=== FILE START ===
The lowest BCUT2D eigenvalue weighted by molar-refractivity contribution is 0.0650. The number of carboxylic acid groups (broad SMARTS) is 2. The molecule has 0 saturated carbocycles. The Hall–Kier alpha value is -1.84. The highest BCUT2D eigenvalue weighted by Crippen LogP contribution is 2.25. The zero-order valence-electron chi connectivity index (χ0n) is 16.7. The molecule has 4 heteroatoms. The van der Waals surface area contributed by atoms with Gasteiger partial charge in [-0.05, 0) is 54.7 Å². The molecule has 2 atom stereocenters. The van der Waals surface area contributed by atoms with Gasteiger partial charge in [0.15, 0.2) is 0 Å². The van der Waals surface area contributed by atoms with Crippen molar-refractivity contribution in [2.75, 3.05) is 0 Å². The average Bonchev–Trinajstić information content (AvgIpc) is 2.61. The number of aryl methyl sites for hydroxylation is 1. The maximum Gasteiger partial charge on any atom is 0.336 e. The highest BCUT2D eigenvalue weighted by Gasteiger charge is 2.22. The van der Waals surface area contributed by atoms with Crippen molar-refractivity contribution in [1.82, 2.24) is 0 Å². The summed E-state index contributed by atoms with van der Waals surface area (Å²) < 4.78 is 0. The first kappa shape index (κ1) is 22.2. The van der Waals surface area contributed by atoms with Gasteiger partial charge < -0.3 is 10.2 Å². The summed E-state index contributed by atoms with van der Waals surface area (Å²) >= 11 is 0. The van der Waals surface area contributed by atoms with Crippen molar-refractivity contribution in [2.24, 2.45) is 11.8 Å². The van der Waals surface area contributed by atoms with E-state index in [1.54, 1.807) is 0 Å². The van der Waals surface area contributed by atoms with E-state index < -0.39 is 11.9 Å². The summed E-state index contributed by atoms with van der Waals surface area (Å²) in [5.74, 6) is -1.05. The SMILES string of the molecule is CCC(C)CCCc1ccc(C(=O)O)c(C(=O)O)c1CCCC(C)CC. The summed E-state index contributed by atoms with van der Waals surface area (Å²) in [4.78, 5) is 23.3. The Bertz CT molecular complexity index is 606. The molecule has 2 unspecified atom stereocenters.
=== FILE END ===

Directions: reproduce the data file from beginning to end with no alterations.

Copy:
The lowest BCUT2D eigenvalue weighted by molar-refractivity contribution is 0.0650. The number of carboxylic acid groups (broad SMARTS) is 2. The molecule has 0 saturated carbocycles. The Hall–Kier alpha value is -1.84. The highest BCUT2D eigenvalue weighted by Crippen LogP contribution is 2.25. The zero-order valence-electron chi connectivity index (χ0n) is 16.7. The molecule has 4 heteroatoms. The van der Waals surface area contributed by atoms with Gasteiger partial charge in [-0.05, 0) is 54.7 Å². The molecule has 2 atom stereocenters. The van der Waals surface area contributed by atoms with Gasteiger partial charge in [0.15, 0.2) is 0 Å². The van der Waals surface area contributed by atoms with Crippen molar-refractivity contribution in [2.75, 3.05) is 0 Å². The average Bonchev–Trinajstić information content (AvgIpc) is 2.61. The number of aryl methyl sites for hydroxylation is 1. The maximum Gasteiger partial charge on any atom is 0.336 e. The highest BCUT2D eigenvalue weighted by Gasteiger charge is 2.22. The van der Waals surface area contributed by atoms with Crippen molar-refractivity contribution in [1.82, 2.24) is 0 Å². The summed E-state index contributed by atoms with van der Waals surface area (Å²) < 4.78 is 0. The first kappa shape index (κ1) is 22.2. The van der Waals surface area contributed by atoms with Gasteiger partial charge < -0.3 is 10.2 Å². The summed E-state index contributed by atoms with van der Waals surface area (Å²) >= 11 is 0. The van der Waals surface area contributed by atoms with Crippen molar-refractivity contribution in [2.24, 2.45) is 11.8 Å². The van der Waals surface area contributed by atoms with E-state index in [1.54, 1.807) is 0 Å². The van der Waals surface area contributed by atoms with E-state index < -0.39 is 11.9 Å². The summed E-state index contributed by atoms with van der Waals surface area (Å²) in [5.74, 6) is -1.05. The SMILES string of the molecule is CCC(C)CCCc1ccc(C(=O)O)c(C(=O)O)c1CCCC(C)CC. The summed E-state index contributed by atoms with van der Waals surface area (Å²) in [4.78, 5) is 23.3. The Bertz CT molecular complexity index is 606. The molecule has 2 unspecified atom stereocenters.